The petition of the Penn Central Trustees requested that the nine parcels be conveyed free of lien, that the liens to which the property had been subject attach to the sale proceeds, and that the net sale proceeds be deposited in the registry of the reorganization court. The New Haven Trustee opposed any deposit of proceeds other than with the indenture trustees.*fn5 The reorganization court questioned the advisability of utilizing the court registry because of the accounting burden that would be placed on the clerk of the Court. Thereupon the Penn Central Trustees proposed that a single bank account be opened into which the proceeds from all sales of property in excess of $100,000 would be deposited without regard to which of the mortgages the proceeds were subject.*fn6 The Penn Central Trustees suggested that the Girard Trust Bank be named as the central depository. At a further hearing in the reorganization court appellants and other indenture trustees objected to such an arrangement for a variety of reasons.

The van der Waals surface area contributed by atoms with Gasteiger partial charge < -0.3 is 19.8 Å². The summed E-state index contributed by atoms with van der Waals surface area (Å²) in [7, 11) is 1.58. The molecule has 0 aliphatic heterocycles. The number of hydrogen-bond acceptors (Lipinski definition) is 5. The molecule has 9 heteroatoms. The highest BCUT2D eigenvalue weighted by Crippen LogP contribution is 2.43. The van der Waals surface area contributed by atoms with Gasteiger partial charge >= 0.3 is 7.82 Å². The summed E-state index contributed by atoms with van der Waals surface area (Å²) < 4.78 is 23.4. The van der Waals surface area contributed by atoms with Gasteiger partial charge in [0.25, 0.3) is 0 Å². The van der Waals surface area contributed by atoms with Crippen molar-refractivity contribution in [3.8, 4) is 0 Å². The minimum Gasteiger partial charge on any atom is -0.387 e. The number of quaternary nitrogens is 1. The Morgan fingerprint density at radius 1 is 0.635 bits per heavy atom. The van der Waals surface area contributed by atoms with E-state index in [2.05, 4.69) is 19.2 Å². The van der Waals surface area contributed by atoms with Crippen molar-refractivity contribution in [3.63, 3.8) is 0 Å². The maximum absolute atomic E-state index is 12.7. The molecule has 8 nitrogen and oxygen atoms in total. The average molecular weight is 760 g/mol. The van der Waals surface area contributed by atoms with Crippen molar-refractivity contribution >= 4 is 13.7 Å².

On March 23, 1971, the reorganization court entered Orders No. 192 and 193 directing that a common bank account be established with the Girard Trust Bank, into which would be deposited the proceeds of the nine parcels of real estate in controversy here as well as the proceeds of all future sales of Penn Central properties in excess of $100,000.*fn7 Order No. 192 directed that the proceeds be invested in either certificates of deposit of any bank or trust company or short term securities of the United States Government. The appellants, the New Haven Trustee and the Indenture Trustees, have asked that we reverse these orders.